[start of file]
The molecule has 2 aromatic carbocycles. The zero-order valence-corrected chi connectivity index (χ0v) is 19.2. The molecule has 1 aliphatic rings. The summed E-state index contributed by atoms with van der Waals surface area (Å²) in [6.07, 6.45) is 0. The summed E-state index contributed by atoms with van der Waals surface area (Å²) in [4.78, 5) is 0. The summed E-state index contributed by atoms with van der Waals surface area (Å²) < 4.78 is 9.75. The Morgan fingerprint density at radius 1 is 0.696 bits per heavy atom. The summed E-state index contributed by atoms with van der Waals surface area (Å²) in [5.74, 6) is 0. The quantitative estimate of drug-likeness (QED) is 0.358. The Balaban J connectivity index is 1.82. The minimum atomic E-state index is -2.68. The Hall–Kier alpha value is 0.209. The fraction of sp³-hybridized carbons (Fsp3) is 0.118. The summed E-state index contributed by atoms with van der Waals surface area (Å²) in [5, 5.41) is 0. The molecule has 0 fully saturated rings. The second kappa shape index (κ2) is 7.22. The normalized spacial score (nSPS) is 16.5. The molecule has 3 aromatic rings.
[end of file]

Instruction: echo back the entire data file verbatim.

The molecule has 2 aromatic carbocycles. The zero-order valence-corrected chi connectivity index (χ0v) is 19.2. The molecule has 1 aliphatic rings. The summed E-state index contributed by atoms with van der Waals surface area (Å²) in [6.07, 6.45) is 0. The summed E-state index contributed by atoms with van der Waals surface area (Å²) in [4.78, 5) is 0. The summed E-state index contributed by atoms with van der Waals surface area (Å²) < 4.78 is 9.75. The Morgan fingerprint density at radius 1 is 0.696 bits per heavy atom. The summed E-state index contributed by atoms with van der Waals surface area (Å²) in [5.74, 6) is 0. The quantitative estimate of drug-likeness (QED) is 0.358. The Balaban J connectivity index is 1.82. The minimum atomic E-state index is -2.68. The Hall–Kier alpha value is 0.209. The fraction of sp³-hybridized carbons (Fsp3) is 0.118. The summed E-state index contributed by atoms with van der Waals surface area (Å²) in [5, 5.41) is 0. The molecule has 0 fully saturated rings. The second kappa shape index (κ2) is 7.22. The normalized spacial score (nSPS) is 16.5. The molecule has 3 aromatic rings.